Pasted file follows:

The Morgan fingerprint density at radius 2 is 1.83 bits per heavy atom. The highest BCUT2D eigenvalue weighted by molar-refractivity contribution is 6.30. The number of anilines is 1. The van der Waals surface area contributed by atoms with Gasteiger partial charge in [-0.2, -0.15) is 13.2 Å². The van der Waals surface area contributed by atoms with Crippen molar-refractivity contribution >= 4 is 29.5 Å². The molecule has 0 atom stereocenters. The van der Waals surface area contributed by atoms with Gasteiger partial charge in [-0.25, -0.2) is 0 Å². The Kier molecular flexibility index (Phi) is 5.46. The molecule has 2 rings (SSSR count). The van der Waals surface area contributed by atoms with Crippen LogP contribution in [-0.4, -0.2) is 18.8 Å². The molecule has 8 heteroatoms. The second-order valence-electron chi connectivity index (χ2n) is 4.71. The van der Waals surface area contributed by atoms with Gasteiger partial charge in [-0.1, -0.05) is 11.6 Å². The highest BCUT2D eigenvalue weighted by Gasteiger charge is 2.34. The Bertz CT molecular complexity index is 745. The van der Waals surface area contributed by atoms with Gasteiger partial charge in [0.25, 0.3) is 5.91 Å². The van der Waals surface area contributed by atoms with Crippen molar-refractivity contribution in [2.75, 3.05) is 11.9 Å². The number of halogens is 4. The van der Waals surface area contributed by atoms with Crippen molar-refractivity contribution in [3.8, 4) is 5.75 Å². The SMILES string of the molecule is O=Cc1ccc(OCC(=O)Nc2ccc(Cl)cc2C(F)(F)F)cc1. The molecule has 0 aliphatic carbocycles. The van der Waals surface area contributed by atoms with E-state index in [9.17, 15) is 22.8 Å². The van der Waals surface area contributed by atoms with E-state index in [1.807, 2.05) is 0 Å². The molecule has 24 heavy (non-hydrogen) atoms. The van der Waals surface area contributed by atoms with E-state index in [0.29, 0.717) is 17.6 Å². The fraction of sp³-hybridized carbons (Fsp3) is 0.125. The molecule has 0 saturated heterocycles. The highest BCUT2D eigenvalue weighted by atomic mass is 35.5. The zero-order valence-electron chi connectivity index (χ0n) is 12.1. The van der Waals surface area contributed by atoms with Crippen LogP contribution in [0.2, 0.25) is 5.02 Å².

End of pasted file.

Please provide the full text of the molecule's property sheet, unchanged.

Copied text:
The Morgan fingerprint density at radius 2 is 1.83 bits per heavy atom. The highest BCUT2D eigenvalue weighted by molar-refractivity contribution is 6.30. The number of anilines is 1. The van der Waals surface area contributed by atoms with Gasteiger partial charge in [-0.2, -0.15) is 13.2 Å². The van der Waals surface area contributed by atoms with Crippen molar-refractivity contribution >= 4 is 29.5 Å². The molecule has 0 atom stereocenters. The van der Waals surface area contributed by atoms with Gasteiger partial charge in [-0.25, -0.2) is 0 Å². The Kier molecular flexibility index (Phi) is 5.46. The molecule has 2 rings (SSSR count). The van der Waals surface area contributed by atoms with Crippen LogP contribution in [-0.4, -0.2) is 18.8 Å². The molecule has 8 heteroatoms. The second-order valence-electron chi connectivity index (χ2n) is 4.71. The van der Waals surface area contributed by atoms with Gasteiger partial charge in [-0.1, -0.05) is 11.6 Å². The highest BCUT2D eigenvalue weighted by Gasteiger charge is 2.34. The Bertz CT molecular complexity index is 745. The van der Waals surface area contributed by atoms with Gasteiger partial charge in [0.25, 0.3) is 5.91 Å². The van der Waals surface area contributed by atoms with Crippen molar-refractivity contribution in [2.75, 3.05) is 11.9 Å². The number of halogens is 4. The van der Waals surface area contributed by atoms with Crippen molar-refractivity contribution in [3.8, 4) is 5.75 Å². The SMILES string of the molecule is O=Cc1ccc(OCC(=O)Nc2ccc(Cl)cc2C(F)(F)F)cc1. The molecule has 0 aliphatic carbocycles. The van der Waals surface area contributed by atoms with E-state index in [9.17, 15) is 22.8 Å². The van der Waals surface area contributed by atoms with E-state index in [1.807, 2.05) is 0 Å². The molecule has 24 heavy (non-hydrogen) atoms. The van der Waals surface area contributed by atoms with E-state index in [0.29, 0.717) is 17.6 Å². The fraction of sp³-hybridized carbons (Fsp3) is 0.125. The molecule has 0 saturated heterocycles. The highest BCUT2D eigenvalue weighted by atomic mass is 35.5. The zero-order valence-electron chi connectivity index (χ0n) is 12.1. The van der Waals surface area contributed by atoms with Crippen LogP contribution in [0.2, 0.25) is 5.02 Å².